Village of Twins

This sounds like a Twilight Zone episode: The village of Kodinki in India is home to more than 200 sets of twins, and the number is increasing. The village's population is only 15,000 people. From Reuters:

"Based on scientific facts, we feel something in the environment is causing this. It could be something in the water," said a local doctor, M.K. Sribiju.

"All the world over the cause of twins is mainly because of drugs. Everywhere in the Western world, people are exposed to fertility drugs, their food habits, they consume more dairy products. Everywhere the age of marriage is increasing. There are late marriages predisposed to occurrence of twins," he said.

However in Kodinji, most marriages are between people aged 18 to 20 years old.

"All the factors leading to the occurrence of twinning world wide, we cannot see it here. There is something unknown that is causing this phenomenon," he said.

The locals also believe it has to do with the water. Kodinji is surrounded by water in the fields and during the monsoon season it becomes inaccessible from heavy rains.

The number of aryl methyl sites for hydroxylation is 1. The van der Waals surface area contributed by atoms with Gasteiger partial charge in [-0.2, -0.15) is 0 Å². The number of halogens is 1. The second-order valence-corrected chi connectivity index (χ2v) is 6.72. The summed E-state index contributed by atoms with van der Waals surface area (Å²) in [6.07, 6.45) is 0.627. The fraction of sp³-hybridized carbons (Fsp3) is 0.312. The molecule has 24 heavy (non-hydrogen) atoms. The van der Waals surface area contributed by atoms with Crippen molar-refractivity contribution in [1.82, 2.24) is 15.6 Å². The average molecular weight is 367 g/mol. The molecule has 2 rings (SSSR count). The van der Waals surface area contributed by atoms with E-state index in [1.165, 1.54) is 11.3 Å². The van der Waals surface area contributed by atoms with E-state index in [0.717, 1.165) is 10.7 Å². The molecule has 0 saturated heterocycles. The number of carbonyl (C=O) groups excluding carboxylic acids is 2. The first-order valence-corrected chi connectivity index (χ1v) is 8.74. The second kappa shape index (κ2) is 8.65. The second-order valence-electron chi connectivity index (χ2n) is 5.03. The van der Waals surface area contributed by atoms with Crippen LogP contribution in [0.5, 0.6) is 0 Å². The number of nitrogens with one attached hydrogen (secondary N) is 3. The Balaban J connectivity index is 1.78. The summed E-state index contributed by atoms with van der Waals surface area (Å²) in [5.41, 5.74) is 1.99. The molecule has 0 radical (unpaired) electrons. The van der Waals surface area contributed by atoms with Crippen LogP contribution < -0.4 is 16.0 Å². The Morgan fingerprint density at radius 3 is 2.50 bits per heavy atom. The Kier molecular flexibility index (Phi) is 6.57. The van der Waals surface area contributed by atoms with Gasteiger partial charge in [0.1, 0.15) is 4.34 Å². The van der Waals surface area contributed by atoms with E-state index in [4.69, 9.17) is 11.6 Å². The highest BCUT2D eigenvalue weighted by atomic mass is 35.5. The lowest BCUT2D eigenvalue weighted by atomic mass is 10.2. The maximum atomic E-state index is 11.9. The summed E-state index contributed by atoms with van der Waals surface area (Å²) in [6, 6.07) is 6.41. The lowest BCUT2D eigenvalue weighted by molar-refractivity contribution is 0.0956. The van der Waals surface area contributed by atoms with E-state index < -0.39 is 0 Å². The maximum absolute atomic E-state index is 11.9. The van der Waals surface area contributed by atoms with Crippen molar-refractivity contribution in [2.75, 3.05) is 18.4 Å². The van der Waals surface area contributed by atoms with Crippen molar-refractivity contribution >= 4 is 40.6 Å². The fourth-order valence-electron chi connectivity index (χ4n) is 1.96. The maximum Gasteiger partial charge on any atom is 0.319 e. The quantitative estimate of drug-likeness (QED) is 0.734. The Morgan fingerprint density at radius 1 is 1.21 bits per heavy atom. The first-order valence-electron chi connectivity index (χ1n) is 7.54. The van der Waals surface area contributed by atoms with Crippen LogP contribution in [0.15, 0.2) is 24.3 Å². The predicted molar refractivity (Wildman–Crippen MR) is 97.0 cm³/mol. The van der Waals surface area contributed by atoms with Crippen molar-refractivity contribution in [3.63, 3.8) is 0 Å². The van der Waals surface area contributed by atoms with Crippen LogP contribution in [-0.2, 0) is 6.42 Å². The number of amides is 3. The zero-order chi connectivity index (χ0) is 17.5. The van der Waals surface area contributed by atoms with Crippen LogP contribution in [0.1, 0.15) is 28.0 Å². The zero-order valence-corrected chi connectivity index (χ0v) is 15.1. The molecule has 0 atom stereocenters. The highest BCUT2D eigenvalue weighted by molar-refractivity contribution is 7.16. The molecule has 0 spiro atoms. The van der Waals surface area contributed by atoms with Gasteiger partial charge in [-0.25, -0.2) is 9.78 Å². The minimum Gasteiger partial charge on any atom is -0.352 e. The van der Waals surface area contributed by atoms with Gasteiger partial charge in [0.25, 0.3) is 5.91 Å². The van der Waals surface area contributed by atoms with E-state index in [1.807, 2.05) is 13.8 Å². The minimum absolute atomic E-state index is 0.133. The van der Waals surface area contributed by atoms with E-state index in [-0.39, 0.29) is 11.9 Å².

"Doctors baffled by Indian village of over 200 sets of twins"


  1. I thought the main reason for twins is heredity. Maybe it’s just a demographic oddity–lots of families with ancestral histories filled with twins happened to settle in one particular village.

  2. In a related story, “Hilarious hijinks perpetrated by high-spirited twins higher than average in small Indian village. Dubbed the Parent Trap effect, the village copes with increased amount of confusion and pranks with a wry shake of the head.”

  3. We have 5 sets of twins on our small street alone. Ours are the only identical ones, but it’s still weird. 4 sets were born within 4 months of each other.


  4. “something in the water” sounds like such cliched speculation, I am surprised even a country doctor would say it.